Understanding the profound mistake acknowledged with Canada's formal apology to Native Canadians last week...maybe just maybe Canadians will be ready to think about new ways to make a living rather than forcing other cultures to live like farmers.

I think Stagg was relieved to know I am not the only crazy motherfucker in the world...




Stephen Colbert's guest the other night discusses "vertical farming"...

In the next 50 years, the U.N. estimates the world’s population will reach roughly nine billion people, and the vast majority will live in cities. Feeding those hungry mouths, experts say, will require clearing an additional ten billion hectares for farming—that’s an area roughly the size of Brazil. But Dickson Despommier, a microbiologist at Columbia University, doesn’t believe that chopping down the world’s forests to make new farmland is the answer to easing potential food shortages. Instead, he wants to bring farming to the places where most consumers and supermarkets are—namely, cities. Forget community gardens and the occasional greenhouse; Despommier and a team of his students propose farming in skyscrapers, or “vertical farms.” They envision 30-story buildings that each take up a city block and grow enough food for 50,000 people per year.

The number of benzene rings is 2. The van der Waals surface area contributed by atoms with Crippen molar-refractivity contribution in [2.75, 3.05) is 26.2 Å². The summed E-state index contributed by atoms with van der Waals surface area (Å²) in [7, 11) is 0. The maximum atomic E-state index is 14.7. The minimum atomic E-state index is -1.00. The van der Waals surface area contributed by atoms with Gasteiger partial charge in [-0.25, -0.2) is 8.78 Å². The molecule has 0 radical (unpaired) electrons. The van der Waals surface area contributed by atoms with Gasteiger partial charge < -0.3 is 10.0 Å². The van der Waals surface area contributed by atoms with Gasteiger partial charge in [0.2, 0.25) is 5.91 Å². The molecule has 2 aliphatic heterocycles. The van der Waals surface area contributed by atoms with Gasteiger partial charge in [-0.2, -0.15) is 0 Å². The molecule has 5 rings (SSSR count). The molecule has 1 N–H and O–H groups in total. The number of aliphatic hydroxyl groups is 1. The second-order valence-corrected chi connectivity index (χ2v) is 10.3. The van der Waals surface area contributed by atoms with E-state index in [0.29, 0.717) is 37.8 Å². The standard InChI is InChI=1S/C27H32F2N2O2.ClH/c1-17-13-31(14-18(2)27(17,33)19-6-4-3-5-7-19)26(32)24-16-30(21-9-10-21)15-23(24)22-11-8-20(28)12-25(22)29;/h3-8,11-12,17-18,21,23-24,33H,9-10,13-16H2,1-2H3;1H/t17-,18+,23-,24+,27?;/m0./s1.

“It’s not just a way of generating food,” says Despommier. “It’s a way of dealing with municipal waste, recycling water, and using methane digestion to help a city be sustainable.”
the entire article is found here

Advantages of Vertical Farming

-Year-round crop production; 1 indoor acre is equivalent to 4-6 outdoor acres or more, depending upon the crop (e.g., strawberries: 1 indoor acre = 30 outdoor acres)
-No weather-related crop failures due to droughts, floods, pests

VF food is grown organically: no herbicides, pesticides, or fertilizers
-VF virtually eliminates agricultural runoff by recycling black water
-VF returns farmland to nature, restoring ecosystem functions and services
-VF greatly reduces the incidence of many infectious diseases that are acquired at the agricultural interface